My Feed Title Articles / Monitoring sur 2020-05-23T00:23:23+02:00 Erreur32 fail2web 2020-05-23T00:23:23+02:00 2020-05-23T00:23:23+02:00

Monitoring your fail2ban ban web GUI.

Source github : and

While in theory it would be nice to have every network service behind a LAN/certificate that isn't always possible. Many protocols don't have certificate authentication, and even if they do maybe your client doesn't support it. So you are left with password authentication, but what happens when someone uses a 4 char password... and an attacker is able to guess 1000 times every minute? Seems like a complicated problem, but not with fail2ban! The following description is lifted from the fail2ban documentation.

However, once I installed fail2ban I found myself locking myself out of my servers all the time! I would setup a SIP client to use the wrong password, and would spend way to much time debugging what was wrong! With fail2web, that is all a thing of the past! fail2web is a mobile first GUI to fail2ban, that allows you to view who is currently banned, test regexes and view graphs on past bans.

You need have fail2rest and the necessary libraries.

Even though this tutorial is written for Ubuntu/Debian, it should work on any host that has Golang and fail2ban (All Unixes). You might have to deviate from this tutorial, but it should covert most of it.

First we need to install fail2rest, the daemon that communicates with fail2ban. The backend requires the Go programming language, and git to download it. If you have never used Go before you can follow this verbatim, adjust as needed if you already have a Gopath set.

  • sudo apt-get install golang git gcc

  • go get

  • cd $GOPATH/src/

  • sudo -E go run *.go Check the startup script for debian

If everything worked this program should just run forever! We will update it to run as a service later, but make sure it is working first. Run wget -qO- -- "localhost:5000/global/ping" if that returns "pong" you have a running fail2rest instance!

Next we are going to install fail2web in /var/www/fail2web, later we will access this via apache

  • git clone --depth=1 /var/www/fail2web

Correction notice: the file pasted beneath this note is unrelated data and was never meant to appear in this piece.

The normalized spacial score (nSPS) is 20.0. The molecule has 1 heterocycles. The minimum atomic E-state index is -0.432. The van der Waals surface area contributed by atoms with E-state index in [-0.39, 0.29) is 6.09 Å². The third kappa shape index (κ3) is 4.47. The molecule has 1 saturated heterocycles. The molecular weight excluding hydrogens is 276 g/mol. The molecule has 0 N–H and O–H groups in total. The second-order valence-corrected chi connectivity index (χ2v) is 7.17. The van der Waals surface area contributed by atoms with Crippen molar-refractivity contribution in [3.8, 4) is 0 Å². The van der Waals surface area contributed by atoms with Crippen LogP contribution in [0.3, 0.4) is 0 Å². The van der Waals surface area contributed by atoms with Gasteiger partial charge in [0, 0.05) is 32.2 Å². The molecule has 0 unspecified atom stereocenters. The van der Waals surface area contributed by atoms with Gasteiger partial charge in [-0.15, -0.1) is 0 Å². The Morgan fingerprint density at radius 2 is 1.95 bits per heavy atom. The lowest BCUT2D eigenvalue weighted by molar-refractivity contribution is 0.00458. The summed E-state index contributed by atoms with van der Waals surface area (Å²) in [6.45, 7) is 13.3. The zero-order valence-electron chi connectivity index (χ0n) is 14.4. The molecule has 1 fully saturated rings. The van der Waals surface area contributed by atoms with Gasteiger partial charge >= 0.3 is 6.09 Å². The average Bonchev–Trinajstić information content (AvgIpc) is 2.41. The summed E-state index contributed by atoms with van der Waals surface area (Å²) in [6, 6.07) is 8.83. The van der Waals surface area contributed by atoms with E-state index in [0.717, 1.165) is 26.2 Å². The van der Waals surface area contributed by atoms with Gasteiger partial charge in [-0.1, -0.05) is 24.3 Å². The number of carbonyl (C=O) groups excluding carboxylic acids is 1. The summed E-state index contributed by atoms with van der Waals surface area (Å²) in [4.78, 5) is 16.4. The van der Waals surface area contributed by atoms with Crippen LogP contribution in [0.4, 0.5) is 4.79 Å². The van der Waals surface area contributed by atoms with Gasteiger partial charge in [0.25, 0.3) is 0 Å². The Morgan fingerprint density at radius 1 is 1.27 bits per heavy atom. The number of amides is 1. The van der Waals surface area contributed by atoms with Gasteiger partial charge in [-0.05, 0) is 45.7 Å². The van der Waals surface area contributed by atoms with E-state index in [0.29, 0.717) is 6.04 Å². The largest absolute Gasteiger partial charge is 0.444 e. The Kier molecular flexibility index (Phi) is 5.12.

Congrats, you are almost done! You now have all the moving parts, all that is left is to serve it via Apache

Install Apache and put it behind a password
  • sudo apt-get install apache2 apache2-utils

  • sudo htpasswd -c /var/www/htpasswd YOUR_USERNAME

  • sudo a2enmod proxy proxy_ajp proxy_http rewrite deflate headers proxy_balancer proxy_connect proxy_html
Create your fail2web config

Then with your text editor of choice create /etc/apache2/sites-enabled/fail2web.conf with the following content. Make sure to replace

     <VirtualHost *:80>  
  ServerName ##CHANGE THIS  
  DocumentRoot /var/www/fail2web/web  

  <Location />  
      AuthType Basic  
      AuthName "Restricted"  
      AuthBasicProvider file  
      AuthUserFile /var/www/htpasswd  
      Require valid-user  


 ProxyPass /api  

Restart Apache!

fail2web should now be accessible via the ServerName you chose above

# kFreeBSD do not accept scripts as interpreters, using #!/bin/sh and sourcing.
if [ true != "$INIT_D_SCRIPT_SOURCED" ] ; then
    set "$0" "$@"; INIT_D_SCRIPT_SOURCED=true . /lib/init/init-d-script
# Provides:          fail2rest
# Required-Start:    $remote_fs $syslog
# Required-Stop:     $remote_fs $syslog
# Should-Start:      fail2ban
# Should-Stop:       fail2ban
# Default-Start:     2 3 4 5
# Default-Stop:      0 1 6
# Short-Description: fail2rest initscript
# Description:       fail2rest is a small
#                    REST server that aims
#                    to allow full administration
#                    of a fail2ban server via HTTP



#FIXME path to your fail2rest binary

# Author: Sean DuBois <>
DESC="fail2ban REST server"

case "$1" in
        echo "Starting $NAME ..."
        if [ -f "$WORKDIR/$" ]